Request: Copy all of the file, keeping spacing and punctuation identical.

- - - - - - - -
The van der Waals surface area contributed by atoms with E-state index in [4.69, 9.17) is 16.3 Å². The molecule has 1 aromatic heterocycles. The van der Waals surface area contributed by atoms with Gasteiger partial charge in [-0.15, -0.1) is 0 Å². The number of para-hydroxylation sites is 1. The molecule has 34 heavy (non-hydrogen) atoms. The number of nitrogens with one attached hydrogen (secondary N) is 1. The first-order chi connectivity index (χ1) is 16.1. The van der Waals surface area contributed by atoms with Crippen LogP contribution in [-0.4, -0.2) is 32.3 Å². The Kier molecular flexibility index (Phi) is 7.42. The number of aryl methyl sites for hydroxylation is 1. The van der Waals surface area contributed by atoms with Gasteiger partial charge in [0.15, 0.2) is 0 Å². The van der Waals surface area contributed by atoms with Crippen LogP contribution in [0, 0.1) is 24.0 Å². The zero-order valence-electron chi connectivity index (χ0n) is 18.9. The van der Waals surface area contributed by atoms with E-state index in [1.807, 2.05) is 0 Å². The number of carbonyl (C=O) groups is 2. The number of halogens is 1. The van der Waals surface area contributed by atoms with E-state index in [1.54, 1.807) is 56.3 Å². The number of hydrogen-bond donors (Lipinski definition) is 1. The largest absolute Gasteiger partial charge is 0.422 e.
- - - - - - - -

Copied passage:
The van der Waals surface area contributed by atoms with E-state index in [4.69, 9.17) is 16.3 Å². The molecule has 1 aromatic heterocycles. The van der Waals surface area contributed by atoms with Gasteiger partial charge in [-0.15, -0.1) is 0 Å². The number of para-hydroxylation sites is 1. The molecule has 34 heavy (non-hydrogen) atoms. The number of nitrogens with one attached hydrogen (secondary N) is 1. The first-order chi connectivity index (χ1) is 16.1. The van der Waals surface area contributed by atoms with Crippen LogP contribution in [-0.4, -0.2) is 32.3 Å². The Kier molecular flexibility index (Phi) is 7.42. The number of aryl methyl sites for hydroxylation is 1. The van der Waals surface area contributed by atoms with Gasteiger partial charge in [0.15, 0.2) is 0 Å². The van der Waals surface area contributed by atoms with Crippen LogP contribution in [0, 0.1) is 24.0 Å². The zero-order valence-electron chi connectivity index (χ0n) is 18.9. The van der Waals surface area contributed by atoms with E-state index in [1.807, 2.05) is 0 Å². The number of carbonyl (C=O) groups is 2. The number of halogens is 1. The van der Waals surface area contributed by atoms with E-state index in [1.54, 1.807) is 56.3 Å². The number of hydrogen-bond donors (Lipinski definition) is 1. The largest absolute Gasteiger partial charge is 0.422 e.